Heritage Auctions Discoveries in 1930 Blue Ribbon Malt Set Expand Checklist
The 1930 Blue Ribbon Malt set is nearly 100 years old and still contains some mysteries. This set of photo premiums featuring players from the Chicago Cubs and Chicago White Sox, for example, does not even have a fully known checklist.
But with a recent discovery made by Heritage Auctions, we’re at least significantly closer to potentially finding one.
About the 1930 Blue Ribbon Malt Set
The 1930 Blue Ribbon Malt issue includes individual photos that were distributed to customers. The exact mode of distribution isn’t really known but the photos are believed to likely be part of some sort of redemption program.
The photos featured major leaguers from the Chicago Cubs and Chicago White Sox. These black and white photos were matted against a gray background and have replica signatures on them.
The set includes numerous big names, mostly from the Cubs’ side. Among the key Cubs are Hall of Famers Kiki Cuyler, Gabby Hartnett, Rogers Hornsby, Ray Schalk (who played with the White Sox but was a coach for the Cubs), and Hack Wilson. The White Sox also have some key players, such as Hall of Famers Red Faber and Ted Lyons.
In general, the photos are pretty rare. Not impossibly rare but not easy to find, either. It’s a desirable set for pre-war collectors, particularly for fans of the Cubs and White Sox.
Heritage recently auctioned a massive group of (45) 1930 Blue Ribbon Malt photos. The lot sold for nearly $8,000 and you rarely see so many at once. The most alarming thing about the auction, however, is that the lot included several new additions to the White Sox checklist.
Typically, whenever checklists are expanded, it’s by one or two pieces. For example, as I wrote recently, a new discovery of a single photo was made in the 1938 Sawyer Biscuit cabinets set. When you find one new item that was previously unchecklisted, it’s cause for recognition.
The Heritage find included 13 new photos.
That so many new photos were discovered in one shot is beyond significant. But that so many were missing has never been a surprise to pre-war collectors familiar with the set. The Cubs have 28 photos known to the public while, before the Heritage find, the White Sox had only 11 (ten recognized in the Standard Catalog and one, Alex Metzler, that was not but has been graded by SGC). Because of that, I’d always imagined many more White Sox photos existed. The challenge, of course, was finding them.
The new additions now bring the White Sox checklist to 24.
New Photos Added to the Checklist
So, here are the 13 new additions to the checklist:
- Chick Autry
- Ted Blankenship
- Pat Caraway
- Bud Clancy
- Dave Harris
- Dutch Henry
- Bill Hunnefield
- Ivan Jeffries
- Mike Kelly
- Joe Klinger
- Hal McKain
- Jim Moore
- John Riddle
The Ivan Jeffries photo is shown here, courtesy of Heritage.
None of the players were everyday starters with the team in 1930 but Caraway was a starter of sorts as the No. 2 guy in the pitching rotation. And since that was his first season, this is actually a rookie issue for him. He went 10-10 with the White Sox in 1930 with a 3.86 ERA and didn’t last long in the majors. He would lose a league-high 24 games in 1931 before finishing his major league career after a 2-6 stint in 1932.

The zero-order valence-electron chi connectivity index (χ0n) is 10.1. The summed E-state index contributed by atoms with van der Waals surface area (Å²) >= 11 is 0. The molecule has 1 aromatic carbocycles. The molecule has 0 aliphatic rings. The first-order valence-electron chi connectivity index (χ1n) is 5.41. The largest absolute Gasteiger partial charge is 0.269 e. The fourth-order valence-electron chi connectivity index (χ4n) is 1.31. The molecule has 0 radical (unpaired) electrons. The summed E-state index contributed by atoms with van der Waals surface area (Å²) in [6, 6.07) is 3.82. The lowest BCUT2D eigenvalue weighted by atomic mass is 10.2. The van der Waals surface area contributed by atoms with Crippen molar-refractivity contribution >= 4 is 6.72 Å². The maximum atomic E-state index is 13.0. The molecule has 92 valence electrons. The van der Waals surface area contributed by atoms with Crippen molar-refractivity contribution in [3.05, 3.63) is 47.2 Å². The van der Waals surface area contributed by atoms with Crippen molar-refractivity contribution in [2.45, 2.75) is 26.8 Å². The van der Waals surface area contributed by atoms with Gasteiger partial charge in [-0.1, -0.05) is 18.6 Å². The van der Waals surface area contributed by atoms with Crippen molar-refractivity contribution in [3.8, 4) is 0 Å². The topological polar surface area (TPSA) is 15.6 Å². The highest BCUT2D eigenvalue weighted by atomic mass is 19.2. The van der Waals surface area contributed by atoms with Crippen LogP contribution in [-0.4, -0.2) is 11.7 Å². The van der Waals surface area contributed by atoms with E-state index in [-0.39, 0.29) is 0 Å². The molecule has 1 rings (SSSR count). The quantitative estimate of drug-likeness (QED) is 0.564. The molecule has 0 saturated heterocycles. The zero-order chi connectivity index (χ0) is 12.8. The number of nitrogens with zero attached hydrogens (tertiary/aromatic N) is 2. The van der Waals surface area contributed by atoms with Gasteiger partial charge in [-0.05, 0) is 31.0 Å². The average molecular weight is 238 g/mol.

The find is also intriguing because it offers us new examples for some players that don’t have many cards and collectibles. In addition to Caraway, another one of those is Mike Kelly. Kelly was a coach with the White Sox in 1930 (and ironically, later with the Cubs) and a career minor leaguer.
Checklisting Confusion with Posters and Final Thoughts
But wait – you might say you’ve seen some of these players on other checklists. So, here’s the deal.
It should be noted that some checklisters have used the list of player images found on separate advertising posters that Blue Ribbon created to create a checklist for this photo set. These posters (the White Sox poster is shown here) used the same images for players that were included in this set.
If a player is included in this set and was on the poster, their image was the same. The problem is that some checklisters erroneously believe that the players featured on the poster perfectly align with the checklist of players with photo premiums. That, however, is not true.
While the list of players with photo premiums and the list of players featured on the poster are relatively close to being identical, some players with photos in the set are not found on the poster and vice versa. A checklist of the photo premiums cannot be created using the list of players featured on the posters for that reason. Several players (Autry, Caraway, Clancy, Henry, Kelly, McKain, and Moore) were featured on the White Sox posters and were likely included in some checklists in error since they were merely listed because they were pictured on the poster. They had been pictured on the poster but their photo in this set was not known to exist.
Similarly, the rest of the new discoveries listed above (Blankenship, Harris, Hunnefield, Jeffries, Klinger, and Riddle) have photos in the set but were not featured on the poster.
Clear as mud?
Because of the six new White Sox additions that were not featured on the advertising poster, I’m convinced that there are still many photos still not found. I believe that most, if not all of the players featured on the poster have photos. And based on the six White Sox players that were not on it, we know that a good bit of the checklist now includes players not pictured on the poster. A complete checklist of something like 30-35 players and coaches from each team for the set is entirely conceivable.
Overall, this is a really exciting discovery. Not only for the new players discovered but because of the sheer volume of new additions to the checklist.